1.35. When the NHS was set up seventy years ago, the first choice patients were offered was which GP practice to register with, and that choice continues In the intervening seven decades, informed consent and changing social attitudes have significantly expanded the choices and control that people have over their own care – from maternity to end-of-life. And in the 2000s the NHS successfully extended patient choice to elective care, so that people could choose where and when to have their outpatient appointment or planned operation. As set out in Chapter Three, as part of a renewed focus on short waits for routine operations, patients will continue to have choice at point of referral and anyone who has been waiting for six months will be specifically contacted and given the option of faster treatment at an alternative provider, with the NHS money following the patient to fund their care.
1.36. Advances in precision medicine also mean treatment itself will become increasingly tailored to individuals, and patients will be offered more personalised therapeutic options. For example, this summer new research showed that, based on their tumour genetics, thousands of women with breast cancer could now avoid chemotherapy. And this autumn the NHS became the first national health system in Europe to give the go ahead to a breakthrough cancer treatment based on modifying a patient’s own CAR-T cells. Chapters Three and Six set out how the NHS is going to be capitalising on further opportunities like these.
1.37. But the NHS also needs a more fundamental shift in how we work alongside patients and individuals to deliver more person-centred care, recognising – as National Voices has championed – the importance of ‘what matters to someone’ is not just ‘what’s the matter with someone’. Since individuals’ values and preferences differ, ensuring choice and sharing control can meaningfully improve care outcomes. Creating genuine partnerships requires professionals to work differently, as well as a systematic approach to engaging patients in decisions about their health and wellbeing. We will support and help train staff to have the conversations which help patients make the decisions that are right for them.
1.38. For many health conditions, people are already taking control themselves supplemented with expert advice and peer support in the community and online. As part of wider move to what The King’s Fund has called ‘shared responsibility for health’, over the next five years the NHS will ramp up support for people to manage their own health . This will start with diabetes prevention and management, asthma and respiratory conditions, maternity and parenting support, and online therapies for common mental health problems.
1.39. The NHS Comprehensive Model of Personalised Care, developed in partnership with over 50 stakeholder groups, is now being implemented across a third of England. By September 2018, over 200,000 people had already joined the personalised care programme and over 32,000 people had Personal Health Budgets (PHBs) – nearly a quarter of which were jointly funded with social care. We will roll out the NHS Personalised Care model across the country, reaching 2.5 million people by 2023/24 and then aiming to double that again within a decade.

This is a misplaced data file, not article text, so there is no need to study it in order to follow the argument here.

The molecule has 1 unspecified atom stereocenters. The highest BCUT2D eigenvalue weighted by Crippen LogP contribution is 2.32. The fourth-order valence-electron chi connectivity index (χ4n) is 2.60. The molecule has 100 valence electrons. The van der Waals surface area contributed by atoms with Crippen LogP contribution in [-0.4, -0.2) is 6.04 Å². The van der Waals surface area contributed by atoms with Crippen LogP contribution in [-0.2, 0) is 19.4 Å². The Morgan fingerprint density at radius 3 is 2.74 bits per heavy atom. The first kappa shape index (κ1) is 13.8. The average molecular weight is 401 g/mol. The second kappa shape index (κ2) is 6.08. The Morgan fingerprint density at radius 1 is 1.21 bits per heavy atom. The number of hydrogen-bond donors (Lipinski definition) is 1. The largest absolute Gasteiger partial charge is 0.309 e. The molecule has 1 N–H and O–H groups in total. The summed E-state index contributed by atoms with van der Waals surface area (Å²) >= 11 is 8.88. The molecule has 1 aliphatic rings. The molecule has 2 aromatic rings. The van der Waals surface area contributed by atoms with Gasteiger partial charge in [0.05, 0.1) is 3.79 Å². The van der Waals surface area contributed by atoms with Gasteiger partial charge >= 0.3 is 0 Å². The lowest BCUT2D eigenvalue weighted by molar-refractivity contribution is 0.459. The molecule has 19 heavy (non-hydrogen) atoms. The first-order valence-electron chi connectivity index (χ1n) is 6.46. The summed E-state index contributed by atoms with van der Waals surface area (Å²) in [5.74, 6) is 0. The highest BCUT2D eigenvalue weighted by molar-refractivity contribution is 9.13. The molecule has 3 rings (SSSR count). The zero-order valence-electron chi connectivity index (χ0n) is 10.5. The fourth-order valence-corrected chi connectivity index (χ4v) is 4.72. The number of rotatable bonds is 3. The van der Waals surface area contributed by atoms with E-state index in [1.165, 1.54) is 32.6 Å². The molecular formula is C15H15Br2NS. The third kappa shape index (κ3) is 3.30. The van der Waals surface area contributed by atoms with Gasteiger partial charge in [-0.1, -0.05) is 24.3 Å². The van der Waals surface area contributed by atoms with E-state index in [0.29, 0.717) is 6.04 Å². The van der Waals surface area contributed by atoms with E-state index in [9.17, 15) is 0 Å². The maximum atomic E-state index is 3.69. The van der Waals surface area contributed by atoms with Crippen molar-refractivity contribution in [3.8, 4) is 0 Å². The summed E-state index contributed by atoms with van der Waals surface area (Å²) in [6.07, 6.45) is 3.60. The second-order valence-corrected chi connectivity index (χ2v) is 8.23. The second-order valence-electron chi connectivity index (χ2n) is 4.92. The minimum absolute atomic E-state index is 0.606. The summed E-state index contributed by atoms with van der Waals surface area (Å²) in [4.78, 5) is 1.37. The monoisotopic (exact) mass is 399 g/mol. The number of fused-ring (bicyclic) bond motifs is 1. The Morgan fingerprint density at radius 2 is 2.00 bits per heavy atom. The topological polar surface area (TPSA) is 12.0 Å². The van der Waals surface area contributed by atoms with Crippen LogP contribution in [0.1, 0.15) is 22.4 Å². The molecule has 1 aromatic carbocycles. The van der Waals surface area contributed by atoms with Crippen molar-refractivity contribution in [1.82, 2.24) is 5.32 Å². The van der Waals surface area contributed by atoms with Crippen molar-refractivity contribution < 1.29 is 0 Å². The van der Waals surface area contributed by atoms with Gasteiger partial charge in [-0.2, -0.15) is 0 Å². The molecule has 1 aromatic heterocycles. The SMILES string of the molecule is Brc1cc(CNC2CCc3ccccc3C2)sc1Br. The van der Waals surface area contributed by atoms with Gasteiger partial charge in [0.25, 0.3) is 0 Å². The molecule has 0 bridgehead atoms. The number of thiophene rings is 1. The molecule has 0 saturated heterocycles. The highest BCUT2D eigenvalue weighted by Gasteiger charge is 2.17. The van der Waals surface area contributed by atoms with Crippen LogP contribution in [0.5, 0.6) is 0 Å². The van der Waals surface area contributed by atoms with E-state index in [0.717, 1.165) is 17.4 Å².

1.40. As part of this work, through social prescribing the range of support available to people will widen, diversify and become accessible across the Link workers within primary care networks will work with people to develop tailored plans and connect them to local groups and support services. Over 1,000 trained social prescribing link workers will be in place by the end of 2020/21 rising further by 2023/24, with the aim that over 900,000 people are able to be referred to social prescribing schemes by then.
1.41. We will accelerate the roll out of Personal Health Budgets to give people greater choice and control over how care is planned and delivered. Up to 200,000 people will benefit from a PHB by 2023/24. This will include provision of bespoke wheelchairs and community-based packages of personal and domestic support. We will also expand our offer in mental health services, for people with a learning disability, people receiving social care support and those receiving specialist end of life care.
1.42. With patients, families, local authorities and our voluntary sector partners at both a national and local level, including specialist hospices, the NHS will personalise care, to improve end of life care. By rolling out training to help staff identify and support relevant patients, we will introduce proactive and personalised care planning for everyone identified as being in their last year of life. A consequence of better quality care will be a reduction in avoidable emergency admissions and more people being able to die in a place they have chosen.
17. Ham, C., Charles, A. & Wellings, D. (2018) Shared responsibility for health: the cultural change we need. The King’s Fund. Available from: https://www.kingsfund.org.uk/publications/shared-responsibility-health